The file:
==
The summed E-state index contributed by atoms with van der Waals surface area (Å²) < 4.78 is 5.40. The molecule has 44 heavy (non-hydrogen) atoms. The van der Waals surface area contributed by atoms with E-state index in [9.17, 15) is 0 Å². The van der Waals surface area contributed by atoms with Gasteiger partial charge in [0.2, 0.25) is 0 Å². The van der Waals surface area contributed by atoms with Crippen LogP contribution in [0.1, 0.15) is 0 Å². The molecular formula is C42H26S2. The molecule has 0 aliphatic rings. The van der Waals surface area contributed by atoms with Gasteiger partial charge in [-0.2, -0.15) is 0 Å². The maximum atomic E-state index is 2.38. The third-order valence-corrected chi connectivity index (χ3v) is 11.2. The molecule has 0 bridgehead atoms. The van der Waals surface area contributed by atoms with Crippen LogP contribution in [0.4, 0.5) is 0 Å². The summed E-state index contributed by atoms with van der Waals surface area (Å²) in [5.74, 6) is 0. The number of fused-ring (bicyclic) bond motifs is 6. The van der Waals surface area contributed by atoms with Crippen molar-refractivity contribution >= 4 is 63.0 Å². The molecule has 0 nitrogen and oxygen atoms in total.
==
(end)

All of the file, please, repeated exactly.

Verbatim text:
The summed E-state index contributed by atoms with van der Waals surface area (Å²) < 4.78 is 5.40. The molecule has 44 heavy (non-hydrogen) atoms. The van der Waals surface area contributed by atoms with E-state index in [9.17, 15) is 0 Å². The van der Waals surface area contributed by atoms with Gasteiger partial charge in [0.2, 0.25) is 0 Å². The van der Waals surface area contributed by atoms with Crippen LogP contribution in [0.1, 0.15) is 0 Å². The molecular formula is C42H26S2. The molecule has 0 aliphatic rings. The van der Waals surface area contributed by atoms with Gasteiger partial charge in [-0.2, -0.15) is 0 Å². The maximum atomic E-state index is 2.38. The third-order valence-corrected chi connectivity index (χ3v) is 11.2. The molecule has 0 bridgehead atoms. The van der Waals surface area contributed by atoms with Crippen LogP contribution in [0.4, 0.5) is 0 Å². The summed E-state index contributed by atoms with van der Waals surface area (Å²) in [5.74, 6) is 0. The number of fused-ring (bicyclic) bond motifs is 6. The van der Waals surface area contributed by atoms with Crippen molar-refractivity contribution >= 4 is 63.0 Å². The molecule has 0 nitrogen and oxygen atoms in total.